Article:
Former advisor explains how results-based assessment benefits women advisors, and why motherhood shouldn’t get in the way of success
Whether it’s due to systemic bias or an unconscious old boys’ prejudice, the glass ceiling has always been a major barrier for women looking to advance the financial services industry. But according to a veteran of the wealth space, those looking to become an advisor have at least one thing working in their favour.
“One of the best things about being a woman advisor in our business, frankly, was the fact that you didn't really have a ceiling,” says Christine Timms, a former advisor, author and practice management expert. “If you decide you want to be an advisor and build your business, nobody could just say, ‘you're a woman, so I'm not going to consider you for a promotion.’”
‘It was all clearly measured’
In Timms’s experience, women who get into the advice business could just go out and find clients to work with. As long as clients continued to want to work with that advisor and the client base grew, she says, the prospects for success weren’t limited.
“You weren’t waiting for someone to give you clients. You’d go find your own,” she says. “It's like having your own business within a business, which was the best part about it from my point of view. I could work as hard as I wanted to, and there was nothing to stop me from welcoming more clients and treating them well enough so that they referred more people to my practice.”
Another bonus from being in the business came from clear-cut, objective measures of performance used to evaluate advisors. Regardless of their gender, Timms says, advisors were paid based on objectively quantifiable financial metrics.
“It’s all very clearly measured in dollars and cents. … ‘What’s your AUM? What’s your revenue?’ It was black and white, visible proof of your success,” she says. “You are what you are, and the playing field is what it is. But the very fact that you could demonstrate your success in that inarguable way in this industry, to me, is a big advantage.”
A ‘disappointing’ inequality
As Timms is quick to acknowledge, the workplace of wealth was tilted against women in other ways. Among numerous obstacles, she recalls how she’d often find herself as “the only woman in the room.” At the first branch she joined as an advisor, she remembers around 20 advisors, only one of whom was female; that woman left before her first day on the job.
“That was pretty normal,” Timms says. “There weren’t a lot of women advisors, and there still are not.”
According to a recent report by Investor Economics, a division of ISS Market Intelligence, female advisors represented 15% of all advisors in Canada’s full-service brokerage channel in 2015. There’s been precious little progress made since then as female advisor representation increased to 18% in 2022.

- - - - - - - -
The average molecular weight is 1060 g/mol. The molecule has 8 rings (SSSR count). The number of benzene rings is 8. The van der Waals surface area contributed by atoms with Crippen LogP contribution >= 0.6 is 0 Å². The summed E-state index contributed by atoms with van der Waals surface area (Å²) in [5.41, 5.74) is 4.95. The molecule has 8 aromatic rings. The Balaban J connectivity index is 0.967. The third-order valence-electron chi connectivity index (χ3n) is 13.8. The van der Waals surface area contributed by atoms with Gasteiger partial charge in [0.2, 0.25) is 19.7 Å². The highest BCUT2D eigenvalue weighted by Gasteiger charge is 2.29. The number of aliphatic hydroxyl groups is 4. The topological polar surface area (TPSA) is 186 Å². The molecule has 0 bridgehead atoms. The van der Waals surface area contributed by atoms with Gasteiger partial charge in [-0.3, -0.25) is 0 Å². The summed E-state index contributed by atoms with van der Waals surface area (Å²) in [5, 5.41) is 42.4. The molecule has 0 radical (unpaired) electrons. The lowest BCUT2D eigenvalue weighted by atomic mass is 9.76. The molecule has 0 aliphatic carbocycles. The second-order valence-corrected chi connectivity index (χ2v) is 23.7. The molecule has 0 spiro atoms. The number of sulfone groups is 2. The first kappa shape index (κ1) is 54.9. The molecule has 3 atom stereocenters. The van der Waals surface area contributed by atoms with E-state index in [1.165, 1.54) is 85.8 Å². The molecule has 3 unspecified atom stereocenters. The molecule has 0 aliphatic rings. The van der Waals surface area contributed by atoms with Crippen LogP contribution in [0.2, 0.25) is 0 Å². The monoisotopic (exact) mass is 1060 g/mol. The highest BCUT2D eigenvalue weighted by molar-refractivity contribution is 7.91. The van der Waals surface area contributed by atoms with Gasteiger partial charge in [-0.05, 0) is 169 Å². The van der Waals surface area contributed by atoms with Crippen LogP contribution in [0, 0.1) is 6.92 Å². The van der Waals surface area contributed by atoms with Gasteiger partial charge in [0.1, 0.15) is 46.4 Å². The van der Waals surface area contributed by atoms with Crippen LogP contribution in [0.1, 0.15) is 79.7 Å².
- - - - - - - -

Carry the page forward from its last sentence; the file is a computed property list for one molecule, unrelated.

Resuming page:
“It's very disappointing to me that our industry still has such a small number of women advisors,” Timms laments. “Back then, older clients were often surprised that a woman was assigned to advise them when their advisor left. Some loved it, but I remember one instance when someone actually asked for a man.”
Among the impediments to attracting more female advisors, the Investor Economics report cited “the industry perception of being male-dominated, lack of awareness of the opportunities in financial services, and concerns surrounding the direct drive model and maternity leaves when building a business.”
Baby bump = career speed bump? Not really
Maternity can be a major obstacle to many women advisors’ professional success, as it could force them to step away from the business of caring for their clients. But based on her own lived experience, Timms counsels others to not be discouraged and instead take a proactive planning approach.
“I was 45 when my son was born, so I had already been in the business for over 15 years. I’d achieved a significant level of success, and I had built a solid team,” she says. “You can’t just walk away from your clientele for a nine-month pregnancy leave, because you’d be weakening your relationships with them.”
As Timms tells it, her clients already knew her team members, and she’d set up a system that let her work from home. It was only in the last couple of months of her pregnancy when she felt too uncomfortable that she decided to not do in-person meetings, though she remained available by phone and her team carried most of the workload.
She suggests that in today’s world, virtual meetings would satisfy the need to meet clients for those few months. She also points out that an advisor has always had the freedom to leave work mid-day to attend child events or work from home when the need arises.
“For women who want to have a family and enter the business, I’d say start in the industry as early as you can, and work on building a team to take care of things while you’re away,” she says. “If you’re just joining a team, still taking your courses to learn the business, and don’t have your own clientele, that’s perhaps an ideal time for maternity too.
“You should really be able to have kids and be an advisor. You just have to be smart and work hard at the beginning,” Timms says. “You want to be home for your kids to a certain extent, for sure. Also, keep in mind that advisors with daughters will likely want to set an example as a hard-working, successful female professional.”
Christine explains various career paths in her Business Models for Financial Advisors book in her chapter called “Advisor Compensation and Career Paths”.